President Fuckhead has been saying for days now that this whole social distancing thing has been fun and all, but it’s time for you poor impoverished haters and losers to get back to work so we can keep the stock market humming along the way he likes. Two weeks ago he had the Federal Reserve throw $1.5 trillion at the market to counteract an economy-imperiling drop and then we watched the drop continue more or less unabated. Now it’s looking like this piece of shit wants to try the same thing again, only this time instead of pumping money that could have gone toward healthcare into the market, he wants to feed it the bodies of our nation’s elderly and immunocompromised. 

Just as a quick fun contrast, check out this story from the New York Daily News, in which ISIS has warned its membership roster of Islamic terrorists to stay away from Europe until the pandemic is under control. 

Would-be martyrs learned of the travel ban in the ISIS newsletter al-Naba just before the weekend got underway, according to outlets including Homeland Security Today.

The newsletter reportedly urges ISIS’ operatives outside of Europe not to enter the continent while asking supporters and insurgents already there not to leave.

Terrorists serving the Islamic State are also reminded to wash their hands and cover their mouths when yawning and sneezing. The warning reportedly included a full page info-graphic teaching ISIS members how to avoid spreading the pandemic.

It’s encouraging to finally see some real leadership in a time of crisis. Also, ISIS has a newsletter? Oh damn, are they also using Substack? Would they want to trade links, you think?

Meanwhile, it’s been just as distressing to see lots of people who should know better express confidence in New York Governor Andrew Cuomo, pictured above in a press briefing last week in which he used a visual aid of a seesaw to sell the idea that there’s an acceptable number of old people who we can offer as a blood sacrifice to the Dow. I know that everything’s relative, so the guy who’s actually testing for the virus is bound to look better than the guy who has said the virus is a liberal hoax, but it’s a pretty depressing binary nonetheless.

It’s enough to make you start shopping for some big fuzzy dice to hang from the reinforced closed-circuit video monitors you’re using in place of a rearview mirror.


Heemeyer’s rampage ended when he demolished Gambles General Store, another business owned by one of the town council members. The weight of the reinforced Killdozer was too much for the store’s wooden floorboards, and the vehicle stalled out after crashing through to the building’s basement. At 4:30 PM, authorities heard a muffled shot from within the bulldozer’s cab. Heemeyer had taken his own life.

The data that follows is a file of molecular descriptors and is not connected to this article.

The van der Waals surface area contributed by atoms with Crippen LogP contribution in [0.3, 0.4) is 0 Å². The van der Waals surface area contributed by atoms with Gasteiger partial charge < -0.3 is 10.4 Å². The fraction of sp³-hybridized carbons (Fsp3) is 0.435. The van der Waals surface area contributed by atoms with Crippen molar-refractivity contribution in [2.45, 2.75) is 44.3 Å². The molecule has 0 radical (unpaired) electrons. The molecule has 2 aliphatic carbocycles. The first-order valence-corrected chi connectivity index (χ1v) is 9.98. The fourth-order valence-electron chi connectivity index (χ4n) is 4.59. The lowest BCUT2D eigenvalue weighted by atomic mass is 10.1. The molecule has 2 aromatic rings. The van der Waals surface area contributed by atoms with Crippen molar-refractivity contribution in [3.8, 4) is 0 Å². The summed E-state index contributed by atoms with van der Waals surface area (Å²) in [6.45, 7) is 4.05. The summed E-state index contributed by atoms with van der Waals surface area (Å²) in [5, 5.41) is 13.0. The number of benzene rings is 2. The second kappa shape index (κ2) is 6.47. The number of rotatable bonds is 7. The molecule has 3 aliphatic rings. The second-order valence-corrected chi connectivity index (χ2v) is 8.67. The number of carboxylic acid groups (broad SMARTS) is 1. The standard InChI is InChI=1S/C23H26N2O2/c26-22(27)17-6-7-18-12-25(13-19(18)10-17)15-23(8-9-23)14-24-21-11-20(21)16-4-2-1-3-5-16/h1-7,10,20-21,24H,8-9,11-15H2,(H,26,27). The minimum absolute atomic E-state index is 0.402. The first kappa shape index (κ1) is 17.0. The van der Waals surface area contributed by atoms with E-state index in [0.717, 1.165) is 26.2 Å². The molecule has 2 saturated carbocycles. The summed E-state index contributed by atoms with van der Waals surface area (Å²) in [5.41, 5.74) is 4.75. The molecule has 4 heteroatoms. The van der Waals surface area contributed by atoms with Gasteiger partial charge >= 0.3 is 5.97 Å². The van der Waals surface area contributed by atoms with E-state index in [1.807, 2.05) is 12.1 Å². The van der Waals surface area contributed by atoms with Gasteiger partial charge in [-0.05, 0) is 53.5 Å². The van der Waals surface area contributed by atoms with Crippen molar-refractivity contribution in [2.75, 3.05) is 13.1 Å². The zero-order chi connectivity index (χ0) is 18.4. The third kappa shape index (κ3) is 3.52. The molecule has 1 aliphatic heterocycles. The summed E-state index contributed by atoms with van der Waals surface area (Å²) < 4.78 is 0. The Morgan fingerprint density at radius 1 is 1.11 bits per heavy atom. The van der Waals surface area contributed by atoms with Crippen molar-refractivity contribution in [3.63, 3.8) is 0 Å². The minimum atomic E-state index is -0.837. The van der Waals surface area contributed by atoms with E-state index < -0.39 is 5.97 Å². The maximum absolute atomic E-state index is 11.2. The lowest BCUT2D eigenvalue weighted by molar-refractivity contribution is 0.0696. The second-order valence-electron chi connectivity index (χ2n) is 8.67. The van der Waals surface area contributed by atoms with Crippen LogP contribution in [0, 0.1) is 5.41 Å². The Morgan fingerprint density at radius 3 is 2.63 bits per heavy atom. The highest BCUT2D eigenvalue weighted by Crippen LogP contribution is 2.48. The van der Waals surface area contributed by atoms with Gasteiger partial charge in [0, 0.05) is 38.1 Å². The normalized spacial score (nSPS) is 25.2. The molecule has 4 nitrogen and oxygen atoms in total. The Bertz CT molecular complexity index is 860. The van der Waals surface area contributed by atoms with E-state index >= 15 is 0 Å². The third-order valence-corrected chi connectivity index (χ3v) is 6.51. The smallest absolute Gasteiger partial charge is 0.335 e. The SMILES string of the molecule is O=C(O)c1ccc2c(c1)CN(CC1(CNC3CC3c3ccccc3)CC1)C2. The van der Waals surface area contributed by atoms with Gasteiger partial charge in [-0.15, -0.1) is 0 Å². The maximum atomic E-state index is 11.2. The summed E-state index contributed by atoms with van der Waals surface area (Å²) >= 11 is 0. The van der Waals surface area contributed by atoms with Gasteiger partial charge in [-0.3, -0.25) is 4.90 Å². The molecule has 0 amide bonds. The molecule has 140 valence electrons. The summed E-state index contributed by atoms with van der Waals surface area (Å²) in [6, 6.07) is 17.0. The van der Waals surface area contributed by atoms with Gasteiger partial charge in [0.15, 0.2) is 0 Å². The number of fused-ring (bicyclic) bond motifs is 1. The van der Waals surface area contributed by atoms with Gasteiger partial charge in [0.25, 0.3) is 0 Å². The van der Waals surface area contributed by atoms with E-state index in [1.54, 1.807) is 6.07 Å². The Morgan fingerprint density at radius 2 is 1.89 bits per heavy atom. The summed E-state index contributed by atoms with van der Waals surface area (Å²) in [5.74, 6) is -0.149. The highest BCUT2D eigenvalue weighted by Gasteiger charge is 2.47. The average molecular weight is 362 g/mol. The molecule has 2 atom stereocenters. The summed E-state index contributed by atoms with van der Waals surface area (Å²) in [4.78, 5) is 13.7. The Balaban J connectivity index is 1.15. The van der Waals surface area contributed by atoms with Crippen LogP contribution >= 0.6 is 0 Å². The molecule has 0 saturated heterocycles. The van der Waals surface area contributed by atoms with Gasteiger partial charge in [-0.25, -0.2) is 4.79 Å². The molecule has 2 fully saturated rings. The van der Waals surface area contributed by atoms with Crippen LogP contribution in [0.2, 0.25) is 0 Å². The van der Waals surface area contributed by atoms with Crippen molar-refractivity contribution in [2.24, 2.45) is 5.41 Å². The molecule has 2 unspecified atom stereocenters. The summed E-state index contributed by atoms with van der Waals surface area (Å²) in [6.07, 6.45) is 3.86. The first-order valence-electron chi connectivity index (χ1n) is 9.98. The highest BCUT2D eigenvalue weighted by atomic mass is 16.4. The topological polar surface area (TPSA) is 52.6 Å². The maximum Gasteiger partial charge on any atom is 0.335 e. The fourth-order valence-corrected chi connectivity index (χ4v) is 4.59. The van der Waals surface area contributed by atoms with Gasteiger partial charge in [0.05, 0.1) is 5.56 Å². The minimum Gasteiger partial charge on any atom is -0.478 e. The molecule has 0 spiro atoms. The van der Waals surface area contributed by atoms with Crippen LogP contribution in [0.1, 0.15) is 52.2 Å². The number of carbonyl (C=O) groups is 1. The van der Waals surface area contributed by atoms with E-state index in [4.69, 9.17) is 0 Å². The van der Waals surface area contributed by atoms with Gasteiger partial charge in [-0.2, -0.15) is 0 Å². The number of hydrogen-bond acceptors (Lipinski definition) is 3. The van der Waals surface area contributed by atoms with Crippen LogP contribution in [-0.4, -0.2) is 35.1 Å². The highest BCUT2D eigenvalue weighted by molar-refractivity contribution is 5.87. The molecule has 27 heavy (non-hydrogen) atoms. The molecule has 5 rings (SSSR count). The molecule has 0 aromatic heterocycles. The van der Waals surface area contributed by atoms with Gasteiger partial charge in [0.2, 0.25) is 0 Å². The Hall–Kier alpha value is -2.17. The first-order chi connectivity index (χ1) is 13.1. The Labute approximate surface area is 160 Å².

“Depression is just anger turned inward” is one of those unhelpful psychological catch-all bromides that has always irritated me more than it’s ever been helpful, but I have to admit it applies pretty well here. Heemeyer turned his anger on as much of Granby and its town council members as he could, and when he ran out of those targets he had nowhere left to aim that anger but at himself. He might have found help if he’d had access to mental healthcare, but as you’re probably already aware, that access is pretty unlikely when you’ve just lost your job.

In case I’ve been unclear - and before I receive a visit from the Secret Service - I’m not a violent person, and I’m definitely not advocating any violence (lol please don’t build your own Killdozer). Marvin Heemeyer was a dipshit with an anger problem, and just because no one was physically harmed during his tough guy bulldozer temper tantrum doesn’t mean he’s some hero of the disenfranchised. Heemeyer held a dumb grudge over some money, and he almost killed a bunch of children who were reading in the library inside Granby Town Hall just before he demolished it. Fuck him.

However, I’ve long been fascinated by the way that Great Depression-era bank robbers attained a level of celebrity among Americans who had lost everything to failing banks and an indifferent federal government. Destitute farmers knew that bank robbers weren’t good people, but if those bad people were hurting the banks and the government, it provided a small amount of vicarious power and comfort. Heemeyer wasn’t a hero any more than John Dillinger was, but as our current institutional precarity increasingly resembles the era that allowed the latter to become a celebrity, I’m allowing myself some idle fantasies.


At Rikers Island in New York City, preparations have been made. Not preparations regarding the health and safety of the incarcerated or the corrections officers at the island’s detention facilities, because the city really could give a shit about any of them, but preparations for the death toll the pandemic will inevitably take in one of the wealthiest and most densely populated cities in the world. 

According to this Daily Beast article, plans have been made for Rikers inmates to earn $1/hour digging mass graves for coronavirus deaths on Hart Island, “a desolate spit of land off the coast of the Bronx in Long Island Sound that functions as the city’s public cemetery.” Rikers inmates have already been digging these unmarked graves for the city’s poor and homeless for over a century, burying 20-25 unembalmed bodies per week. That number is about to rise, and all those unembalmed bodies will now likely be carrying a virus.

One wonders if these workers will be allowed to use a bulldozer.